5x5 Issue #8
5x5 is a 501 ÂŠ (3) nonprofit organization and literary magazine that publishes poetry, fiction, and nonfiction. We publish once a year between fall and winter. Submissions are accepted year-round. Simultaneous submissions are welcome, though we do ask that you notify us and/or withdraw your work should it be accepted elsewhere. Visit 5x5litmag.wordpress.com for information on submission guidelines. ÂŠ 2020 in the names of the individual authors. Subsequent rights revert to the author upon publication with the provision that 5x5 receives publication credit. Issue layout by S.J. Dunning and Jeff Pearson About the Cover Image: Image provided courtesy of Nancy Grace Campbell.
5x5 Editors Editor-in-Chief S.J. Dunning Poetry Editor Jeff Pearson Fiction Editor Grace Campbell Nonfiction Editor S.J. Dunning
Letter from the Editor Jeff Pearson
Table of Contents 8 Poetry
Anemone Beaulier "A Sexual History: What Was Your Parents’ Attitude Toward Sex?"
Mickey J. Corrigan "From Your Granny’s Cookbook"
Catherine Martin "Spending Thanksgiving Together"
Zebulon Huset "Not Ever"
John McKernan "Satan"
Fiction E. Alexandra "A Tornado in Tennessee"
Melanie Jennings "Day of the Dead"
Leyla Brittan "It Tasted Like Ambrosia"
Angie Kang "Heading South"
Anthony Varallo "So Much"
Nonfiction Benjamin Davis "How To Wave At Strangers In Cars"
Marie Manilla "Trance"
Erika Eckart "Infested"
Survivors, What a year, folx. We have almost made it, but can we still live our life like it's golden? As the poetry editor, I now see that this issue might resonate well for this holiday season with writing on cookbooks and Thanksgiving traditions. These and the other works will hopefully be escapist works of a world before the COVID-19 pandemic or maybe they, the stories, present a future with uncertainty and hope we might find intriguing not desperate. These works strive toward curiosity. Either way, it's extremely hard for me to read the issue the same way I did months ago. Our editors have been using what extra effort and time, and as editors, our bonds are becoming stronger as we attempt to stay connected. Everyone's words become stronger and more resilient as we try to make sense of the pandemic. I believe all our current days may continue to contribute to this sadness, but I hope you find company reading these wonderful authors as we focus inward and grieve. Lastly, try to reserve enough resources to help others this winter. Jeff Pearson and 5x5 Editors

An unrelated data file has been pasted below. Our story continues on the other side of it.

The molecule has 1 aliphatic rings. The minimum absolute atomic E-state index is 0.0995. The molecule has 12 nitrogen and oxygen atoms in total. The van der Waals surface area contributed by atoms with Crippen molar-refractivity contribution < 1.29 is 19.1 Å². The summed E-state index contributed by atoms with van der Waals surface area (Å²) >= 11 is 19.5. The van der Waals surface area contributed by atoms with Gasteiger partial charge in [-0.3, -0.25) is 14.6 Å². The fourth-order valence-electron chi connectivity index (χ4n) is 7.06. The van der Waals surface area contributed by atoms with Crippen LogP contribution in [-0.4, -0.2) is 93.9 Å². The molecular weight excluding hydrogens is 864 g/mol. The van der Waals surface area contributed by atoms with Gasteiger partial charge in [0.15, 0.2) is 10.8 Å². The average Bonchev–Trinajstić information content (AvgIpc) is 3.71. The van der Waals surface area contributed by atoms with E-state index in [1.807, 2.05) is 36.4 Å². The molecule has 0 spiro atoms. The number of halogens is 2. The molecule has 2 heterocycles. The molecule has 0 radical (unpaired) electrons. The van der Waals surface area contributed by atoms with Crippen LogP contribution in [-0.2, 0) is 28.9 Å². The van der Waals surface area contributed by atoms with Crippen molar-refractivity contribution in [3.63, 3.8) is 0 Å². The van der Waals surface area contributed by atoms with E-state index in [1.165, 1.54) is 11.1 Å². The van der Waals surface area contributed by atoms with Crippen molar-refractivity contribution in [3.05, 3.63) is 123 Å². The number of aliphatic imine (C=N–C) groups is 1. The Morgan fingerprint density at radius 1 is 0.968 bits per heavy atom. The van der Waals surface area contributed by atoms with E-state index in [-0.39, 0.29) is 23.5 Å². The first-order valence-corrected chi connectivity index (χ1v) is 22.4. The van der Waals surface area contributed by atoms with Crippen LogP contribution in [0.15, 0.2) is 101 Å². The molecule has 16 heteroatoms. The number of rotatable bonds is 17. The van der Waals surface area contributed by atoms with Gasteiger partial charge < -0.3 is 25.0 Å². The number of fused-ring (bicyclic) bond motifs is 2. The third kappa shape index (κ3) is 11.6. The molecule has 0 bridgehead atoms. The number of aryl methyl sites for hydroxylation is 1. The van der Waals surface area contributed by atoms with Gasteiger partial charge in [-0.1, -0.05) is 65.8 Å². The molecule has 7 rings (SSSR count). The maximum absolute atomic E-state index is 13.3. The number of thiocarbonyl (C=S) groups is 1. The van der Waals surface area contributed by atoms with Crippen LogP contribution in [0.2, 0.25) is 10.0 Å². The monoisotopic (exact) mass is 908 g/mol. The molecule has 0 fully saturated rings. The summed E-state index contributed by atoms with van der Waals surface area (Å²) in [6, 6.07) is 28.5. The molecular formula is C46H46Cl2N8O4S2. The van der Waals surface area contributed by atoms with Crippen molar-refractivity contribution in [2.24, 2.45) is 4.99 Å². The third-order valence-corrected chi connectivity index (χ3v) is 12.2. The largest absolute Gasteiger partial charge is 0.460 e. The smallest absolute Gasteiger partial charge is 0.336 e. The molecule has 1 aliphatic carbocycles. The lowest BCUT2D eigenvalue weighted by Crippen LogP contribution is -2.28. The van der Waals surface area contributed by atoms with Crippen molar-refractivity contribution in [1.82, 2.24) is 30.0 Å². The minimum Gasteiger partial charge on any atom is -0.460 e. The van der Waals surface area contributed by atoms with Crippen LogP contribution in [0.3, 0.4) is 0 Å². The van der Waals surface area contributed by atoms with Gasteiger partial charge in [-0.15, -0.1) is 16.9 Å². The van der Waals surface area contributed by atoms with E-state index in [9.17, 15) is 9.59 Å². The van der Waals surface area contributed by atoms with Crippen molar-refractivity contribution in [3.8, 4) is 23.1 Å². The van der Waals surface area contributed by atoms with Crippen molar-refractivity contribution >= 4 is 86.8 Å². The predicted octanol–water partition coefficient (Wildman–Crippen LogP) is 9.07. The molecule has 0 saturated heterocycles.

A Sexual History: What Was Your Parents’ Attitude Toward Sex? Anemone Beaulier My father flipped off “The Sponge,” banned Seinfeld as “disgusting.” That was his sole word on sex. I was fifteen. My mother, to mitigate, told me it could be nice enough, even pleasant— but it would hurt the first time, I’d bleed, the Pill caused cancer and condoms ripped, I’d get pregnant, and having a baby felt like a colossal bowel movement. When I moved in with a man after college, she mailed me The Good Vibrations Guide to Sex with a Post-It noting, “Oprah recommends this.”
Mid-chardonnay at my brother’s wedding, Mom asked if I’d had an orgasm: I said, “Yes,” she said, “Good.” We never spoke of it again.
From Your Granny’s Cookbook Mickey J. Corrigan There’s a recipe for death but it’s shared backward. You start when you are laid out breaths slowed, your belly full of long years of just desserts. Slide everything out of the oven serve cold on a sterling silver platter. Salt all the wounds, bitter lemon to taste. Beat until frothy. Blood, bruises always optional. 3
When you are hungry, look for something you can overpower. Take it, break open. Recall the room when you entered white, empty like all the flowers had already been thrown out.
Spending Thanksgiving Together Catherine Martin Winter is frost gripping the back of your head as we walk across the parking lot heading for the college basketball game. This is our love. Sometimes you have fancy tickets. We always sit close to the court, sweat with the players. Everyone is too loud, we agree . The national anthem doesn’t need this much, we agree. If I were a boy, I’d have been beautiful, we agree as young giants jog their muscles out looking like they were carved fresh from apples, as you probably looked - I wouldn’t know, never seen a picture. 5
They marionette themselves across the wood like dancers nearly in love, like they want to win each other’s hearts, like they’re reaching for their fathers beyond the backboard. Every game of basketball is perfect, we agree, because every game is a great American novel like the one we each carry inside, slowly turning its own pages over as we age. I’m beautiful as a woman, but not as beautiful as a basketball player. Do you remember the best game we ever saw? Georgia versus Tennessee Spring peeking through winter’s hand to watch the women play, the ones you taught me to admire. Tall and young as if God pulled them up from earth the day before and made them with the dark shadows you and I walked home through that evening. 6
Not Ever Zebulon Huset (an erasure poem from the lyrics to Rick Astley’s “Never Gonna Give You Up”) 1. No—strangers love rules and commitment. I’m thinking you wouldn’t get this… I just want you, you understand? You never desert, you never cry goodbye. Tell a lie you’ve known for so long. Aching inside—we both know. We know we’re gonna play “How I’m feeling” blind. 2. You run around and make a lie hurt. You never give up, never let down. Never never never say goodbye. 7